Donald Trump and Laura Ingraham downplay, spin election blowout

Trump and Ingraham blame candidates for not going "full on Trump," for their terrible election results

Published November 8, 2017 8:25AM (EST)

 (AP Photo/Cliff Owen)
(AP Photo/Cliff Owen)

Democrats scored major victories Tuesday as voters in Virginia and across the country rejected Trumpism. But according to President Donald Trump and sycophant Laura Ingraham, the reason the GOP lost was because the candidates did not "go full on Trump."

Democrats came out in full Tuesday, crushing the turnout in 2013 and dominating in suburban districts that were distinctively purple. In Loudoun County, for example, Democrats won by 20 points Tuesday, compared to the five-point win they had in the 2013 governor's race.

Trump blamed Republican gubernatorial candidate Ed Gillespie, saying on Twitter Tuesday night that he "did not embrace me or what I stand for."

With Republicans in Virginia suffering a horrible defeat, Trump couldn't easily tweet his way out of the mess. The governor's race was a litmus test of sorts on Trumpism and it failed astronomically. Trump's analysis of the election — that Gillespie didn't embrace him enough — was also wrong. Gillespie built his entire campaign around the ideology that had propelled Trump to the White House. Gillespie's biggest issues were around the "culture war" that Steve Bannon and Trump have inflamed — issues such as sanctuary cities and the preservation of Confederate monuments. That's why it was so bizarre when Ingraham said on her Fox News program Tuesday, "What if Gillespie had campaign on preserving our history, respectfully, Virginia first, law and order."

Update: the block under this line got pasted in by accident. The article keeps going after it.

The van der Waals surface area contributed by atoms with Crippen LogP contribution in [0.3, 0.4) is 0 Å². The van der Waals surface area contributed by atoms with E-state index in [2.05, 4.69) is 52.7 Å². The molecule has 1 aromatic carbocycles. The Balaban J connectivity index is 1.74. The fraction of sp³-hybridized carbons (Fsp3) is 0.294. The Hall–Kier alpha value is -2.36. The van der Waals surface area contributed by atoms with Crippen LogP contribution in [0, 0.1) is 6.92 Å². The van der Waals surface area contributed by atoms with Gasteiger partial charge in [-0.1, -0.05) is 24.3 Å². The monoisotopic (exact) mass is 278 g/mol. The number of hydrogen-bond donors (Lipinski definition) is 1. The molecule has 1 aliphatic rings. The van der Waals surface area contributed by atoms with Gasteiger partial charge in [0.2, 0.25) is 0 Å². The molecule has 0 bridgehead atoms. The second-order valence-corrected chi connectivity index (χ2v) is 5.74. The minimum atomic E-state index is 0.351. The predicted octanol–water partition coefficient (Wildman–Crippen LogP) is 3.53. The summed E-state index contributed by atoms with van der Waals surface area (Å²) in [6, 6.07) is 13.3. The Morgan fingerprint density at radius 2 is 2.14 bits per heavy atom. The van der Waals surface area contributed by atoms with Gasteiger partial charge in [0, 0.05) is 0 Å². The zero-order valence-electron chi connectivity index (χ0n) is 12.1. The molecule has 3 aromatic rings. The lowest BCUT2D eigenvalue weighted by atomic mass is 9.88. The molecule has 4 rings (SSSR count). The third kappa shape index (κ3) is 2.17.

Yet it was exactly that platform that Gillespie ran on. According to The Washington Post's Dave Weigel, Democrats were shocked that Gillespie spent so much time focusing on a racially-charged ad about him as opposed to taxes in the final week of the campaign. For Ingraham, Gillespie just "played footsie" with Trumpism, as opposed to embodying it.

Democrats didn't just win the governorship on Tuesday. They were poised to overtake the state's legislature, which will have huge ramifications on redistricting in 2020. Elsewhere in the country, Democrats won the New Jersey governorship as well, in addition to winning some state house seats in Georgia.

By Taylor Link

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2017 Elections Donald Trump Ed Gillespie Ralph Northam Virginia